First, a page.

No, not me. When it comes to VodkaPundit, this site is run on The Highlander Principle: There can be only one! But it’s been months since Steve Ballmer announced his imminentish departure from Microsoft, yet Redmond still hasn’t announced his successor. Jean-Louis Gassée has a theory:
So where does Microsoft turn, and why are they taking so long? Once you put aside the Mr./Ms. Perfect fantasy, there’s no dearth of capable executives with the brains and guts to run Microsoft. These are people who already run large corporations, or are next-in-line to do so. Exec recruiters worth the pound of flesh they get for their services have e-Rolodexes full of such people — some inside the company itself.
Now, place yourself inside the heart and mind of this intelligent candidate:
‘Do I want to work with that Board? In particular, do I want Bill Gates and his pal Steve Ballmer hovering over everything I do? I know I’ll have to make unpopular decisions and upset more than a few people. What’s in it for me – and for Microsoft – in a situation where unhappy members of the old guard would be tempted to go over my head and whine to Bill and Steve? How long would I last before I get fired or, worse, neutered and lose my mind?’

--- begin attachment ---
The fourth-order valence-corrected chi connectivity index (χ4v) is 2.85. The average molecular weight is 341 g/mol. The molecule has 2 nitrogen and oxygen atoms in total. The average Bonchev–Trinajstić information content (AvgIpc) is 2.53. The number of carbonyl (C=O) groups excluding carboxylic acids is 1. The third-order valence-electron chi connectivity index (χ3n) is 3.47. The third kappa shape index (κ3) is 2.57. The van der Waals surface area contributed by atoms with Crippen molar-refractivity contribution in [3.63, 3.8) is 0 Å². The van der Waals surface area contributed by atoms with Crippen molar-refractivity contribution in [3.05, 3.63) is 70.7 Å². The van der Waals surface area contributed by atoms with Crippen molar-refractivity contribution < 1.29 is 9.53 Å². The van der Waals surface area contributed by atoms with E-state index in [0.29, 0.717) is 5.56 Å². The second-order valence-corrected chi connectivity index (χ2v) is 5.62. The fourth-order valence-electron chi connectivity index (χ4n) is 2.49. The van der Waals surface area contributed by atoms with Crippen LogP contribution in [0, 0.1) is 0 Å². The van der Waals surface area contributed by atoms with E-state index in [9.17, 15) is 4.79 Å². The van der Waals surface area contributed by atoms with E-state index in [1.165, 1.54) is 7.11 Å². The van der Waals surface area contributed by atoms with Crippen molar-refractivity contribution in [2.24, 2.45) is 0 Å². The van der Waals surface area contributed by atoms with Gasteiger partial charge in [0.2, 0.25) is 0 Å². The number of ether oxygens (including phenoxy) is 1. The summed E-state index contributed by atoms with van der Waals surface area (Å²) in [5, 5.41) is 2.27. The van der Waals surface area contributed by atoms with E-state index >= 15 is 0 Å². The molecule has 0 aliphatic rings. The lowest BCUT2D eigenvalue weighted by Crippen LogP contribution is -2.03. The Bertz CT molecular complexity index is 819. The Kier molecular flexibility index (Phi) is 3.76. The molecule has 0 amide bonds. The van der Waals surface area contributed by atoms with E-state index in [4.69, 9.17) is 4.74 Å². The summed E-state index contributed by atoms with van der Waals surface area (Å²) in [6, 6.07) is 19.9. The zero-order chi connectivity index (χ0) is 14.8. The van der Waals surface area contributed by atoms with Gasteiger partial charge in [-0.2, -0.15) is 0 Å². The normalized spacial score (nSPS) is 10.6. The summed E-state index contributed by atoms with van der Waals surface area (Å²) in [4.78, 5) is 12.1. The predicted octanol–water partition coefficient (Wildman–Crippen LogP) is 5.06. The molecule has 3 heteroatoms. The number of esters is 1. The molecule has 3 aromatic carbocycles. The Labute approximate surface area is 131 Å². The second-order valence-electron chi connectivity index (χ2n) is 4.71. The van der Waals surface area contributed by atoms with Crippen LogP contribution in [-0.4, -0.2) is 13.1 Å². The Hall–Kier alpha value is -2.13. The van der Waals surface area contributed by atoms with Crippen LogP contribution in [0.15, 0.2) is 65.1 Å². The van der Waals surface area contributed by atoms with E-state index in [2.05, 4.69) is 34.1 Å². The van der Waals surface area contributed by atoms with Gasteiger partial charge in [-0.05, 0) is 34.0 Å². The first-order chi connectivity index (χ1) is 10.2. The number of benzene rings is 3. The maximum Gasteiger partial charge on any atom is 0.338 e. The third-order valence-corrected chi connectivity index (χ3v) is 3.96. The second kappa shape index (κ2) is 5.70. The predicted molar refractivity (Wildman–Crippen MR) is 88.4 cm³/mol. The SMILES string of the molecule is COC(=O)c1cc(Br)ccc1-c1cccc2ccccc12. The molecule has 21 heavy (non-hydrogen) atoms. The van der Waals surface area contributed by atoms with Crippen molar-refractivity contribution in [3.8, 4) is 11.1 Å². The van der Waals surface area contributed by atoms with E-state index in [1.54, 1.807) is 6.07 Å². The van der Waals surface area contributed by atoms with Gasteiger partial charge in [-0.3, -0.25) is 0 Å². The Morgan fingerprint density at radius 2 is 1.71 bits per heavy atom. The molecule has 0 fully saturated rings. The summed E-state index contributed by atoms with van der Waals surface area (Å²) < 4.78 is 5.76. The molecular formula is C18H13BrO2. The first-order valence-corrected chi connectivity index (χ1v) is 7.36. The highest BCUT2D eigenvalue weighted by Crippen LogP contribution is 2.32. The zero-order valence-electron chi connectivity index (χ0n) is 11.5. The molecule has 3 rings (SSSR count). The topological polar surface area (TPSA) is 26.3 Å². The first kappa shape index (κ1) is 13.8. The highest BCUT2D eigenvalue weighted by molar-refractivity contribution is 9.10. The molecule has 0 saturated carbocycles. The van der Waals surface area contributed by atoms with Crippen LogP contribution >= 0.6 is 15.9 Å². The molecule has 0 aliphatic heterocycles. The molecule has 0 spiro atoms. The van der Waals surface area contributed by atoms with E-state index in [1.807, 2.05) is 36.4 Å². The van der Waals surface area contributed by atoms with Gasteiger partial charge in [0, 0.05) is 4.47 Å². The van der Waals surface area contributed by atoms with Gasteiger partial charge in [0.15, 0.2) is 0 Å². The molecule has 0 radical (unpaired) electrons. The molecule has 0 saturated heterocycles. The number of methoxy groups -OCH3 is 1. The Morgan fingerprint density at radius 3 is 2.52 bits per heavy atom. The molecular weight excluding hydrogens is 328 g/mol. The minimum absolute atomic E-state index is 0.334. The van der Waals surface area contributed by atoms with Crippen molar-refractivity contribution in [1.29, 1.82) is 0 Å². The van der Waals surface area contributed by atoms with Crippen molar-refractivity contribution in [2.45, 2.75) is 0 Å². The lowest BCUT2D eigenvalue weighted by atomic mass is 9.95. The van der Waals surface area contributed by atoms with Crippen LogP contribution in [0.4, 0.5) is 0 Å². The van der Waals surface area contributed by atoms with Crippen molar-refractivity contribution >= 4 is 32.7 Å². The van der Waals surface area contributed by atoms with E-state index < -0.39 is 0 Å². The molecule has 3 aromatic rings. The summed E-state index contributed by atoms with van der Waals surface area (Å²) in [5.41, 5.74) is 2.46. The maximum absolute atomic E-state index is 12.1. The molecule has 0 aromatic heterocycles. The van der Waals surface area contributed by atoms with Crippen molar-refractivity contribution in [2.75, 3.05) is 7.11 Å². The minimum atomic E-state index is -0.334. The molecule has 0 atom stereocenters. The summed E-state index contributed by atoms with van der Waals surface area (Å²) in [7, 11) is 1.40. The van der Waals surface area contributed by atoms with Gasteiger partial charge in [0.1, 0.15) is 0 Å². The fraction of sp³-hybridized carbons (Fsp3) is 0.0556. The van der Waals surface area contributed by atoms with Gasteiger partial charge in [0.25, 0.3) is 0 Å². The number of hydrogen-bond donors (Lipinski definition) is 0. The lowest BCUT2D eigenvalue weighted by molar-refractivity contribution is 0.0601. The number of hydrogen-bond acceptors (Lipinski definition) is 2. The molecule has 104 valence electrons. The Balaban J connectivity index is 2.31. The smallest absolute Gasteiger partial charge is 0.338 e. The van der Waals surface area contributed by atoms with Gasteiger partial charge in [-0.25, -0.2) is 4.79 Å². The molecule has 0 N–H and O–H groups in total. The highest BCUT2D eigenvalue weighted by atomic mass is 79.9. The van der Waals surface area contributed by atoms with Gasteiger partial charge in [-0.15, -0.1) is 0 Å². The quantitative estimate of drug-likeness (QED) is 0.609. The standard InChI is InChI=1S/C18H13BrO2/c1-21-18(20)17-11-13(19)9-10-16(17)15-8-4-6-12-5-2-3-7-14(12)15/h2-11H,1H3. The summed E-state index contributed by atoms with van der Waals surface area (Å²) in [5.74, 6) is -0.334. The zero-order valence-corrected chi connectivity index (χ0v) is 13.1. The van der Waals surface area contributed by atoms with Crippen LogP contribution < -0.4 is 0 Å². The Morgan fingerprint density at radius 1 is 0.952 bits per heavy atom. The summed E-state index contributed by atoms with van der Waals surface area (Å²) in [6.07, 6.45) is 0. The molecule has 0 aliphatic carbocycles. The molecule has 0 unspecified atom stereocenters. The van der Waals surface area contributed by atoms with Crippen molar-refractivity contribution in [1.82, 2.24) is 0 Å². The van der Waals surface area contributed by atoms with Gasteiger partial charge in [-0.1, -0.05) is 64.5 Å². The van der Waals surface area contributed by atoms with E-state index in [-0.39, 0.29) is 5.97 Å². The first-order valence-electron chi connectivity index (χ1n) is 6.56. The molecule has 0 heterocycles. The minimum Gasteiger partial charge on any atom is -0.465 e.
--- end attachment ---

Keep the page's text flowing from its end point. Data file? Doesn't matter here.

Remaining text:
Consider it a litmus test: Any candidate willing to accept this road to failure is automatically disqualified as being too weak. A worthy contender makes it clear that he or she needs an unfettered mandate with no Office Of The Second Guessing in the back of the boardroom. Bill and Steve would have to go — but the Old Duo doesn’t want to leave.
How does a board replace or sideline the company’s two largest shareholders? Short of a shareholder revolt, it just isn’t possible. But if Gassée is right, Microsoft’s necessary reforms can’t happen while Steve & Bill still sit on the board.
The company can soldier on for years, with its enterprise cash cows to keep on milking. But without any growth markets to exploit, the company will remain ripe for disruption until and unless it gets real leadership.